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MTA chairman calls Friday board meeting to discuss overtime

Patrick Foye called for an internal investigation of high overtime rates after Albany-based Empire Center for Public Policy reported a Long Island Rail Road employee made $344,147 in OT last year.

Patrick Foye presides over his first Metropolitan Transportation

Patrick Foye presides over his first Metropolitan Transportation Authority meeting as chairman in Manhattan on April 17. Photo Credit: Corey Sipkin

The MTA will convene a special meeting of its board Friday to address the issue of excessive overtime worked by some of its employees, officials said Wednesday.

The meeting, to be held at the Metropolitan Transportation Authority’s Manhattan headquarters at 4 p.m., comes as the agency continues to deal with the backlash from a report released last month that revealed alarming overtime rates.

The authority's top earner in 2018, Long Island Rail Road chief measurement officer Thomas Caputo, made $344,147 in overtime last year on top of his base salary of $117,499, according to the Empire Center for Public Policy, a nonprofit based in Albany.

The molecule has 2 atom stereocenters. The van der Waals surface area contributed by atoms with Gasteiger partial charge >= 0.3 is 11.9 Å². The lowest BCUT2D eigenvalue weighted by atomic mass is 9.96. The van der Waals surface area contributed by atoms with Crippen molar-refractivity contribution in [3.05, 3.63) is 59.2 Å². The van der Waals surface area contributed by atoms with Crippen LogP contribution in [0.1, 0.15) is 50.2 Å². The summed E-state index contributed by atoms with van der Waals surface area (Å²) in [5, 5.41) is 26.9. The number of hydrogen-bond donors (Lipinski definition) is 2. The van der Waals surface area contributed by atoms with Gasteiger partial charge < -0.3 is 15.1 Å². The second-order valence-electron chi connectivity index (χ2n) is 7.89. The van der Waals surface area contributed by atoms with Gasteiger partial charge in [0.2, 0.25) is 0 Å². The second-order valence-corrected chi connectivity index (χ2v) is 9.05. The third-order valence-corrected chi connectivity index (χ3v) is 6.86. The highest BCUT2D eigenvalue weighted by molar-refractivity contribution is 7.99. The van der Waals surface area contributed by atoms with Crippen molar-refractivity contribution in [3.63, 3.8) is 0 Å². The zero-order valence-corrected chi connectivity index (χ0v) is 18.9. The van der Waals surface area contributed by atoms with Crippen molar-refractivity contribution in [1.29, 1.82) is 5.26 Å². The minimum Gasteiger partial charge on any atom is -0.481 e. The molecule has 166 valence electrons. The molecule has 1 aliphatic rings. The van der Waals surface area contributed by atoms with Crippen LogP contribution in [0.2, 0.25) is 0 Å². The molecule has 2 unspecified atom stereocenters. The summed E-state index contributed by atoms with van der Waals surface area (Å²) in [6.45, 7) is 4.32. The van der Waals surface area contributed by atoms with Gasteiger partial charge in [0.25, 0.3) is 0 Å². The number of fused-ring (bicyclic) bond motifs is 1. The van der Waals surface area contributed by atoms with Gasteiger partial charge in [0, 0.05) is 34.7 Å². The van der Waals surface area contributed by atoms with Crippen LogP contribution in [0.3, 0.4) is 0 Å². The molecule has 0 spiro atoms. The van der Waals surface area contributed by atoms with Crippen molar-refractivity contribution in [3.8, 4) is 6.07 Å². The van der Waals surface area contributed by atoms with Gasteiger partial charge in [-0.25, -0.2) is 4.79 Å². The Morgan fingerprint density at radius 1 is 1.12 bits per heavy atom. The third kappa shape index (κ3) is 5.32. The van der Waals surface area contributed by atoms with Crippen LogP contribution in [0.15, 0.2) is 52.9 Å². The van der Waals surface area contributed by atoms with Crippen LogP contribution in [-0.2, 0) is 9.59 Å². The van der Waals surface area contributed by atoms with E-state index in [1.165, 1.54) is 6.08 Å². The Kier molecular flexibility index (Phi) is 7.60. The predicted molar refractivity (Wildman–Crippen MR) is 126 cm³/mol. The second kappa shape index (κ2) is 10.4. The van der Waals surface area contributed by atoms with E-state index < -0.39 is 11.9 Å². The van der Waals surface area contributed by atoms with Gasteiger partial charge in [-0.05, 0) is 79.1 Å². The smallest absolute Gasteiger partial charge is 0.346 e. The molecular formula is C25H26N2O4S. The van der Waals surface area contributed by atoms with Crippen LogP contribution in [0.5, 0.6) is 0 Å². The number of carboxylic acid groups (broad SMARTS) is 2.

MTA chairman Patrick Foye, responding to the controversy, called last week for an internal investigation into the high overtime rates, and asked MTA inspector general Barry Kluger to conduct his own probe.

"The issues of excessive overtime and the inadequacy of the MTA time and attendance systems must be addressed, which is why last week I ordered an immediate investigation into these matters and why I am convening a special board meeting on this issue this coming Friday," Foye said in a statement Wednesday. "Overtime is an important and useful tool as we urgently seek to modernize our entire system, but we must be sure it is being used effectively, accurately and appropriately.”

Anthony Simon, general chairman of the Sheet Metal, Air, Rail and Transportation Union — the LIRR’s largest labor organization — said last week it was up to MTA management to prioritize its needs. The LIRR’s increased overtime comes as the agency has taken on several infrastructure projects to expand capacity and reverse failing service, Simon said.

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